Bid to block ‘faith healer’

2010-08-07 00:00

THE Treatment Action Campaign (TAC) has warned that it will pull out all the stops to prevent from broadcasting the international Christ Embassy Sunday morning faith programme.

The TAC says that church leader Pastor Chris Oyakhile is misleading people in his programme by saying he can faith-heal a number of diseases, including HIV/Aids.

The church has branches in Durban, Johannesburg and Cape Town.

The TAC lodged a complaint with the Advertising Standards Authority of South Africa (ASASA) on November 22 2009.

In June this year ASASA ruled that the content was sponsored programming and therefore it doesn’t have jurisdiction over it.

In a statement sent to The Weekend Witness yesterday, the TAC says the Embassy programme is quackery and a threat to public health.

By claiming to heal life-threatening conditions, this church is leading people to believe that they no longer have to adhere to treatment or seek appropriate medical care, reads the statement. The Reverend Teboho Klaas, a member of the TAC’s secretariat, said many religious organisations are playing a critical role in the fight against HIV and TB in the country by providing spiritual and emotional support to people with these conditions.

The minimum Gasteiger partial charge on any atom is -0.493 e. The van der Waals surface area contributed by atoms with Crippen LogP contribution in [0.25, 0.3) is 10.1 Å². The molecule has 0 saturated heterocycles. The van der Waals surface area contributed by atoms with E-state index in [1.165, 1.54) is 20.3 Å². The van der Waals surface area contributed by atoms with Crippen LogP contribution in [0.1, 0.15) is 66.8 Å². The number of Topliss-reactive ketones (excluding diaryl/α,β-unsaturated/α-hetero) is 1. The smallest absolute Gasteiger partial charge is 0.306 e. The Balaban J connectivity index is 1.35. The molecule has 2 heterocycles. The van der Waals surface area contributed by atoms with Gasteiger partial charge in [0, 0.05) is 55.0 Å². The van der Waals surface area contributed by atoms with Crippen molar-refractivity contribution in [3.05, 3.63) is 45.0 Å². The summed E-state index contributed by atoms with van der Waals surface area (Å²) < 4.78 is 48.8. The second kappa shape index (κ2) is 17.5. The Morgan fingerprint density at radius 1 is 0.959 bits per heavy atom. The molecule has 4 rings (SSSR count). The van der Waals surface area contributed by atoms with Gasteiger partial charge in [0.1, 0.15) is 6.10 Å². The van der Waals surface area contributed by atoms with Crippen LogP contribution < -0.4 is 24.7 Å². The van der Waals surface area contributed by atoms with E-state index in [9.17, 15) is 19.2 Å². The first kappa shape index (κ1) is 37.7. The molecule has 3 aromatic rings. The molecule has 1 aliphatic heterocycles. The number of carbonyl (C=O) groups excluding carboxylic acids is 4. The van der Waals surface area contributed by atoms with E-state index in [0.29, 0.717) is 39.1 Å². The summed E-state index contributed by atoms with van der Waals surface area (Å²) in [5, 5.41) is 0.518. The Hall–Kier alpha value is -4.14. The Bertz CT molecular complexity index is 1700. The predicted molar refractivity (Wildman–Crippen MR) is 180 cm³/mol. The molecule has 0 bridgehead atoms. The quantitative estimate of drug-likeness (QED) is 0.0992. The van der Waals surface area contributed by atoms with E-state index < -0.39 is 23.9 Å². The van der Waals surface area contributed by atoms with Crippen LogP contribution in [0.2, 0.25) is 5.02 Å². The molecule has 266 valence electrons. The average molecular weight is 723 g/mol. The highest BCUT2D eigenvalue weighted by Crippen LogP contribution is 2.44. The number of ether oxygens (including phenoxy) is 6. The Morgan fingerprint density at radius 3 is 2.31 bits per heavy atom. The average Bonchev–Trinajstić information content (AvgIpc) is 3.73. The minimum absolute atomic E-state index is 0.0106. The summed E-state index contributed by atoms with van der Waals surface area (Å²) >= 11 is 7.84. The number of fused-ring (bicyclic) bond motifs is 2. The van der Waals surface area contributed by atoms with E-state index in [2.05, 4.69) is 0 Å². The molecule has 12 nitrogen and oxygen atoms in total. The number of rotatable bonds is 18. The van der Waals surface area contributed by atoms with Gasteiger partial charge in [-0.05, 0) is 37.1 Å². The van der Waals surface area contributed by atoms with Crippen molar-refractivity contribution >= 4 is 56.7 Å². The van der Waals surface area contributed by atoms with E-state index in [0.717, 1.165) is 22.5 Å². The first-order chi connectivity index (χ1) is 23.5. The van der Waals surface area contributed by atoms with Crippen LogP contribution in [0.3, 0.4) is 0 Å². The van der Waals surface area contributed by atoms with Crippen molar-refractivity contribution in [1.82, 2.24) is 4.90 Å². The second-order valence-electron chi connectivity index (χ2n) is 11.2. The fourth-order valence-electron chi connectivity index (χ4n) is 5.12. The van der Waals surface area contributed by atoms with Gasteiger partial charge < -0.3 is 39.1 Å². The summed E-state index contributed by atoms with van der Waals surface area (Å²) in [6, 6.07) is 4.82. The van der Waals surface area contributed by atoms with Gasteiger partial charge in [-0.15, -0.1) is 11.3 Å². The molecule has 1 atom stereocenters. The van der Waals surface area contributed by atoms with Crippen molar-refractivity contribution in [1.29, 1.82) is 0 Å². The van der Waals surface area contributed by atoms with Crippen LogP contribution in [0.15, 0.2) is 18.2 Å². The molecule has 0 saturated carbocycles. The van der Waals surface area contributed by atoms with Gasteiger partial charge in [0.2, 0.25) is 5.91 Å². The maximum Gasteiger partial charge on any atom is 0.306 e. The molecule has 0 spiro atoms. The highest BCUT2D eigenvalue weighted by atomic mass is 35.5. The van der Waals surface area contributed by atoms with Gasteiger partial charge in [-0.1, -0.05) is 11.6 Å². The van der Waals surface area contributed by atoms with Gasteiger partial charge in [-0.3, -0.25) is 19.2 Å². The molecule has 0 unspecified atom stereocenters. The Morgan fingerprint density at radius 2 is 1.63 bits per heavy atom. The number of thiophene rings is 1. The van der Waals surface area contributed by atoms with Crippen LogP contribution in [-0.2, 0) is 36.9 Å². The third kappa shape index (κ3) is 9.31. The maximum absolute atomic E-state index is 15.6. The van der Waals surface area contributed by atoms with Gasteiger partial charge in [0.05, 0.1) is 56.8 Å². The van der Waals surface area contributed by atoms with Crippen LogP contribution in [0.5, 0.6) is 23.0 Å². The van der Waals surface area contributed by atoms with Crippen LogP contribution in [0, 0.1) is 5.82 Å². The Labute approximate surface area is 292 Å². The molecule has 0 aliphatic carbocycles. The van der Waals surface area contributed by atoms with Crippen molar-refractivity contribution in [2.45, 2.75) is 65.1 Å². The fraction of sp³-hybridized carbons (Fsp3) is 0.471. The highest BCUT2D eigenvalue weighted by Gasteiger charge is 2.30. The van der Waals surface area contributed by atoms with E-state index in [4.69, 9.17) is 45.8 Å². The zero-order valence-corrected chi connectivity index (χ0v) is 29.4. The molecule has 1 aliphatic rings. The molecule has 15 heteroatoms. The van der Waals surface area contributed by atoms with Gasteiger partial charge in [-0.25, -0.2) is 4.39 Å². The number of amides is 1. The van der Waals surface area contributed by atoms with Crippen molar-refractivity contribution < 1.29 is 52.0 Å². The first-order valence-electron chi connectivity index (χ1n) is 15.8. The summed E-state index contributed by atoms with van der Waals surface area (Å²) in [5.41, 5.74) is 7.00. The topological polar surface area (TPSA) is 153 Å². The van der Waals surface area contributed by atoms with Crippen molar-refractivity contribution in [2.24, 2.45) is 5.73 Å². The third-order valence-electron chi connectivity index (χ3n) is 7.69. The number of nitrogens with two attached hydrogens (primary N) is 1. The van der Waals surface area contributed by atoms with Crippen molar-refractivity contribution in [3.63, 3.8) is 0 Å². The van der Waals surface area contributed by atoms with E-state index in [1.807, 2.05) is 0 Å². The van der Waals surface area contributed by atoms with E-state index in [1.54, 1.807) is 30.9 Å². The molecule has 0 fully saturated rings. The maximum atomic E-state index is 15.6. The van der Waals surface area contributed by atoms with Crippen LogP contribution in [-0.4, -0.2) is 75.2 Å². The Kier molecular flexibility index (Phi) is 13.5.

“What is expected of religious groups is to encourage people to adhere to their medication and have faith. Even doctors feel that faith in patients makes it easy to work with them as it prepares them to deal with the consequences of the disease.

“This church makes people believe that they don’t have to take their medication any more, thereby putting their lives and their loved ones at risk.

“A number of people have died already after stopping their medication, [who] went to the church,” said the Rev Klaas.

A Christ Embassy member, who asked not to be named, said she had seen “gravely sick” people being healed at the church.

The Johannesburg-based member said it is not Pastor Oyakhile who does the healing, but God.

“All the pastor does is instil belief in people and God does the rest. Some people come here with proof that they are HIV-positive and after being here for a while they get healed,” said the member.

Channel stands by its decision to continue airing the programme, with its spokesperson Vasili Vass saying that there had been no ruling against doing so.

“The Christ Embassy is our advertiser. They have bought the air time on Sunday mornings between 7.30 am and 8 am and we strictly adhere to the advertising standards and broadcast regulations by which we are governed.

“In the event that there is a ruling against any of our programmes or advertisements by the Broadcasting Complaints Commission of South Africa, and the Advertising Standards Authority, will comply with such a ruling. No such finding has been made against this advertiser-funded programme by the ASA,” said Vass yesterday.

The TAC is appealing the ruling.

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